1. Yuliya said on May 16, 2020 at 1:38 pm
        Reply

        99, I don’t have a github account, and while some changes do indeed make sense (like moving per-site switches for js, fonts, cosmetic, etc) do make sense, my biggest complain is something will never be addressed because I know I’m in the minority: the new popup is huge, it is a monstruosity which takes half my laptop’s screen height: https://i.imgur.com/jtjhuoU.png

        By the looks of it, this is mozilla’s doings, which they seem to also be on the same track ever since Firefox Australis theme, and no matter what I say, it won’t change their mind. Even when I prove that the old UI was just fine on a touchscreen – I was using uBlock0 1.26 on my Surafce tablet just fine with my finger, the UI was properly sized.

        It’s here to stay, and I’ll either have to swallow it or find an alternative – I’ve yet to decide.

      2. SpywareFan said on May 16, 2020 at 2:24 pm
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        uBO – Settings – I am an advanced user – “uiFlavor” set to “classic”

      3. Yuliya said on May 16, 2020 at 9:35 pm
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        gorhill4 uBO Developer 5 points · 1 day ago
        You can get the old one back by setting uiFlavor to classic in advanced settings. But in the long run, maintaining two versions of popup panel is too burdensome, so there will be a point where the old one will be removed when it will require too much work to keep it in working condition.

      4. 99 said on May 16, 2020 at 4:36 pm
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        >>> I don’t have a github account

        Dear Yuliya!

        For the first time in years, that’s super-duper news ;~)

    2. John said on May 16, 2020 at 11:49 am
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      Google will block all the adblockers, so they’ll decide which ads they want to show you.

      1. Iron Heart said on May 17, 2020 at 6:36 pm
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        @John

        Only Chrome won‘t have adblockers anymore, since all of its adblockers are extensions. Some Chromium-based browsers like Brave have native adblockers which are not extensions, and these native / built-in adblockers will continue to work. Chromium-based browsers aside from Chrome will be fine. Plus, there is Pi-Hole.

  3. Tom Hawack said on May 15, 2020 at 5:27 pm
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    When it comes to addictions there are two methods: immediate and progressive. The latter is Google’s approach (because they believe there’s good addiction if it isn’t moderate), it’s also mine when it comes to tobacco (less and better) but concerning advertisement I’ll stick on method 1 : immediate. Works great. No idea what an ad on the Web is, nor spam by the way. Doctor ‘uBlock Origin’ is to be thanked, I wouldn’t have made it without him. Before I was a true ad addict but because I followed exaggeratedly the trip (ad dealers everywhere on the Web) I got to be discussed. Now I enjoy the web like never before.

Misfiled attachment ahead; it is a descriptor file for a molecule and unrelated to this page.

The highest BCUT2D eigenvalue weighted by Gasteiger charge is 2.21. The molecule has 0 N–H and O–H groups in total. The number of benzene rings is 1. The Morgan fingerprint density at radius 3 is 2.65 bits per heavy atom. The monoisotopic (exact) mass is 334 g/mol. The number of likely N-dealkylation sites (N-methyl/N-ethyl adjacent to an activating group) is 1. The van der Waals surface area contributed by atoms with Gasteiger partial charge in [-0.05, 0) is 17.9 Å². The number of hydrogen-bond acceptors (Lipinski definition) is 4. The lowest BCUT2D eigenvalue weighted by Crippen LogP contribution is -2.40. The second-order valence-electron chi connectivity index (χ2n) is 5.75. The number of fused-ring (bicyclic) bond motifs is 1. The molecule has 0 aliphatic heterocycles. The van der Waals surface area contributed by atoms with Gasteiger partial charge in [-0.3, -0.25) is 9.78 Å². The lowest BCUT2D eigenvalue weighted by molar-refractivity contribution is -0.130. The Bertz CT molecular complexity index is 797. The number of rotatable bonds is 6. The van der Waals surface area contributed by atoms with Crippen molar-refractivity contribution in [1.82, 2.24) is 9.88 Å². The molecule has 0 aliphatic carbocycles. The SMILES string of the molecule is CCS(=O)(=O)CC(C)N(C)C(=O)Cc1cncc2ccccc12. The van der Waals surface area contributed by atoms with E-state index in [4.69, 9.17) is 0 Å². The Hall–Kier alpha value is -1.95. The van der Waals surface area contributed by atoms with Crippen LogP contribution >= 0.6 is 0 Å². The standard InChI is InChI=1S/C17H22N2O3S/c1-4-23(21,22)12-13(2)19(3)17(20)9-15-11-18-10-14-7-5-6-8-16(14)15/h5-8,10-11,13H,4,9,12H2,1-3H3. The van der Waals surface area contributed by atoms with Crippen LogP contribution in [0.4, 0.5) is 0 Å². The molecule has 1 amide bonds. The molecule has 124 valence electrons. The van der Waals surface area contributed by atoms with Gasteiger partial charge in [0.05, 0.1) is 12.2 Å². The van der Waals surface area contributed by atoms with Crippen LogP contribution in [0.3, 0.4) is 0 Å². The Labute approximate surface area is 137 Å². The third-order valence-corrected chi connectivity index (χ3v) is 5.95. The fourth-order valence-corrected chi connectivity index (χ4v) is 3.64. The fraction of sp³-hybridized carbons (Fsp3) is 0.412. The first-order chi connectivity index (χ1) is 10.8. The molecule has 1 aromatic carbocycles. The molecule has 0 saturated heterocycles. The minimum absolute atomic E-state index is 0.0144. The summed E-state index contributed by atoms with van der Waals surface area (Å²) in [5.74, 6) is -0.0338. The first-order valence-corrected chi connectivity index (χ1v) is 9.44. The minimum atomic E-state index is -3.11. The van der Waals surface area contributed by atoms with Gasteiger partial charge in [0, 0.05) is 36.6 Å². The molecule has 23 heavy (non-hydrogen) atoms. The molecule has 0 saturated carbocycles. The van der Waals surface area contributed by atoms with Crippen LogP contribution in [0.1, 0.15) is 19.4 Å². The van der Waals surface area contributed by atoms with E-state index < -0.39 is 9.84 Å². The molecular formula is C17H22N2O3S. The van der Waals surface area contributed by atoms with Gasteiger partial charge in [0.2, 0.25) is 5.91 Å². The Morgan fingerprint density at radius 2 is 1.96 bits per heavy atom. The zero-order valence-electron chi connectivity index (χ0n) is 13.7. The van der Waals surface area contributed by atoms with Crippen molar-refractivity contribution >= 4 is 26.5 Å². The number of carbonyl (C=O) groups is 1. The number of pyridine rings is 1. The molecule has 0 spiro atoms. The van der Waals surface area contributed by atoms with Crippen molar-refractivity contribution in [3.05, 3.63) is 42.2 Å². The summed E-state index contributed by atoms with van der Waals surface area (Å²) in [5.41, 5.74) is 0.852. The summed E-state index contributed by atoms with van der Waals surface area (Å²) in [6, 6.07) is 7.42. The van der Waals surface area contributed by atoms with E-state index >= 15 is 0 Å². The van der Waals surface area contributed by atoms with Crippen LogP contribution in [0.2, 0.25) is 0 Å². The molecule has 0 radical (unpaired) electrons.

Four (4) MBs abds? Good Lord. So under that an ad isn’t considered heavy? And does this critical point concern the total of ads whatever their dealer or a per-ad limit? Because many sites smoke, drink and go on a variety of heavy drugs via several sources. What a nightmare.

  4. ZuluPerson said on May 15, 2020 at 6:03 pm
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    Is there any benefit to change the above two flags on desktop with Chrome paired with uBO?

  5. HappyMigrator said on May 15, 2020 at 6:41 pm
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    lol Google and ads blocking… please…

  6. ilev said on May 15, 2020 at 7:46 pm
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    What exactly are ads ?

    Never seen one in decades.

  7. Paul(us) said on May 15, 2020 at 10:20 pm
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    Martin, you wrought “Google is trying to make advertisement on the web more tolerable by fighting against abusive ad formats, publishers and advertising companies.”
    Martin the question from me to you is: Ïs this the political correct sentence and should be it actually be “Google is trying to make advertisement on the web 100 % controlled by Google by fighting against any other ad formats, publishers and advertising companies.”?

    1. Mark said on May 16, 2020 at 8:00 am
      Reply

      You don’t get it. 80% of people don’t use ad blockers. Yes, they want them to keep not using them and the best way is to make them torelable to them.

      1. Paul(us) said on May 16, 2020 at 12:50 pm
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        Mark, The Latest statistics is that 80 procent (Source: science magazine) is using adblockers.

      2. Mark said on May 17, 2020 at 5:11 am
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        You are confused, you probably confused which percent belongs to who.
        It may be shocking for you but this precent is NOT using adblockers.